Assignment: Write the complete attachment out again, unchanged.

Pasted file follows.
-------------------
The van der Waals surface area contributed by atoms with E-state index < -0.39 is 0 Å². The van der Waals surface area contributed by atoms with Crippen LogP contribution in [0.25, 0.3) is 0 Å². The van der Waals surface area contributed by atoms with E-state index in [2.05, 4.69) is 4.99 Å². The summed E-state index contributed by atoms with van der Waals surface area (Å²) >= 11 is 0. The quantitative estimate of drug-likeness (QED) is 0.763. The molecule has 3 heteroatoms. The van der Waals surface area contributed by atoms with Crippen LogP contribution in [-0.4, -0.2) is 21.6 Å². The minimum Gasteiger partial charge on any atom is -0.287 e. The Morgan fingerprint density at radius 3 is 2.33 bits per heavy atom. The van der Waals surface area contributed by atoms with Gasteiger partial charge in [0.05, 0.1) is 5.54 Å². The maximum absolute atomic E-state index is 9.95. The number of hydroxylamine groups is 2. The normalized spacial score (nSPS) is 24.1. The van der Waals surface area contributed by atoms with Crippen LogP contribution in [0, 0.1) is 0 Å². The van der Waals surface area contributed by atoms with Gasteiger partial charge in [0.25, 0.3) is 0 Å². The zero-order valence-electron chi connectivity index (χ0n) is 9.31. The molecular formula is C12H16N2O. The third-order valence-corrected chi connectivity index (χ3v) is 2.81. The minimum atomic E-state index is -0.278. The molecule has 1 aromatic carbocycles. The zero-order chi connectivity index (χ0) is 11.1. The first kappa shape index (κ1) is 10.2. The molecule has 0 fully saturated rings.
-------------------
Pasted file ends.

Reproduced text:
The van der Waals surface area contributed by atoms with E-state index < -0.39 is 0 Å². The van der Waals surface area contributed by atoms with Crippen LogP contribution in [0.25, 0.3) is 0 Å². The van der Waals surface area contributed by atoms with E-state index in [2.05, 4.69) is 4.99 Å². The summed E-state index contributed by atoms with van der Waals surface area (Å²) >= 11 is 0. The quantitative estimate of drug-likeness (QED) is 0.763. The molecule has 3 heteroatoms. The van der Waals surface area contributed by atoms with Crippen LogP contribution in [-0.4, -0.2) is 21.6 Å². The minimum Gasteiger partial charge on any atom is -0.287 e. The Morgan fingerprint density at radius 3 is 2.33 bits per heavy atom. The van der Waals surface area contributed by atoms with Gasteiger partial charge in [0.05, 0.1) is 5.54 Å². The maximum absolute atomic E-state index is 9.95. The number of hydroxylamine groups is 2. The normalized spacial score (nSPS) is 24.1. The van der Waals surface area contributed by atoms with Crippen LogP contribution in [0, 0.1) is 0 Å². The van der Waals surface area contributed by atoms with Gasteiger partial charge in [0.25, 0.3) is 0 Å². The zero-order valence-electron chi connectivity index (χ0n) is 9.31. The molecular formula is C12H16N2O. The third-order valence-corrected chi connectivity index (χ3v) is 2.81. The minimum atomic E-state index is -0.278. The molecule has 1 aromatic carbocycles. The zero-order chi connectivity index (χ0) is 11.1. The first kappa shape index (κ1) is 10.2. The molecule has 0 fully saturated rings.